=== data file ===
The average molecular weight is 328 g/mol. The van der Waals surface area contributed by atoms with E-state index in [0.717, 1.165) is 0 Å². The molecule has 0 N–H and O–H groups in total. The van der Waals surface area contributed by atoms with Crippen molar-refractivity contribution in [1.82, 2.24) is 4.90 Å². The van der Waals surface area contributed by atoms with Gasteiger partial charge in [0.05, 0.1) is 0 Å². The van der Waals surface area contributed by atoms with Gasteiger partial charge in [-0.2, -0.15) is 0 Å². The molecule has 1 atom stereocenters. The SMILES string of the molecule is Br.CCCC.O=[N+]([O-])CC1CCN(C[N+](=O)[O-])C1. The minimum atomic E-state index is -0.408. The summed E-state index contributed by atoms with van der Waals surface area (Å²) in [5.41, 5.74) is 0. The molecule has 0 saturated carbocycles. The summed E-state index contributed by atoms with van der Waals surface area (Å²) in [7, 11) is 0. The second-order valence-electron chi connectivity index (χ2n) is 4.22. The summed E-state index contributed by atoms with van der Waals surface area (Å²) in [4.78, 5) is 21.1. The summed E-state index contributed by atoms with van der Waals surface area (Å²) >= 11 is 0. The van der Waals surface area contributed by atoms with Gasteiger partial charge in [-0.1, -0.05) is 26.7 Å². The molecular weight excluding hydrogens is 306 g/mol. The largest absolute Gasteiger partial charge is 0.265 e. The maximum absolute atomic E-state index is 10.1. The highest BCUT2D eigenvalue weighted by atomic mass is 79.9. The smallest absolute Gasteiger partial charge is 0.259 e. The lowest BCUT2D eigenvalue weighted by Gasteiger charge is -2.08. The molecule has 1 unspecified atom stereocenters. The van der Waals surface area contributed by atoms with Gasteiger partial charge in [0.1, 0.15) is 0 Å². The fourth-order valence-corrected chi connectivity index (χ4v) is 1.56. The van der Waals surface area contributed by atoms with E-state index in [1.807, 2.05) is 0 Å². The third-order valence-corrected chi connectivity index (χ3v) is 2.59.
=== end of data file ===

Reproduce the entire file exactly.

The average molecular weight is 328 g/mol. The van der Waals surface area contributed by atoms with E-state index in [0.717, 1.165) is 0 Å². The molecule has 0 N–H and O–H groups in total. The van der Waals surface area contributed by atoms with Crippen molar-refractivity contribution in [1.82, 2.24) is 4.90 Å². The van der Waals surface area contributed by atoms with Gasteiger partial charge in [0.05, 0.1) is 0 Å². The van der Waals surface area contributed by atoms with Gasteiger partial charge in [-0.2, -0.15) is 0 Å². The molecule has 1 atom stereocenters. The SMILES string of the molecule is Br.CCCC.O=[N+]([O-])CC1CCN(C[N+](=O)[O-])C1. The minimum atomic E-state index is -0.408. The summed E-state index contributed by atoms with van der Waals surface area (Å²) in [5.41, 5.74) is 0. The molecule has 0 saturated carbocycles. The summed E-state index contributed by atoms with van der Waals surface area (Å²) in [7, 11) is 0. The second-order valence-electron chi connectivity index (χ2n) is 4.22. The summed E-state index contributed by atoms with van der Waals surface area (Å²) in [4.78, 5) is 21.1. The summed E-state index contributed by atoms with van der Waals surface area (Å²) >= 11 is 0. The van der Waals surface area contributed by atoms with Gasteiger partial charge in [-0.1, -0.05) is 26.7 Å². The molecular weight excluding hydrogens is 306 g/mol. The largest absolute Gasteiger partial charge is 0.265 e. The maximum absolute atomic E-state index is 10.1. The highest BCUT2D eigenvalue weighted by atomic mass is 79.9. The smallest absolute Gasteiger partial charge is 0.259 e. The lowest BCUT2D eigenvalue weighted by Gasteiger charge is -2.08. The molecule has 1 unspecified atom stereocenters. The van der Waals surface area contributed by atoms with Gasteiger partial charge in [0.1, 0.15) is 0 Å². The fourth-order valence-corrected chi connectivity index (χ4v) is 1.56. The van der Waals surface area contributed by atoms with E-state index in [1.807, 2.05) is 0 Å². The third-order valence-corrected chi connectivity index (χ3v) is 2.59.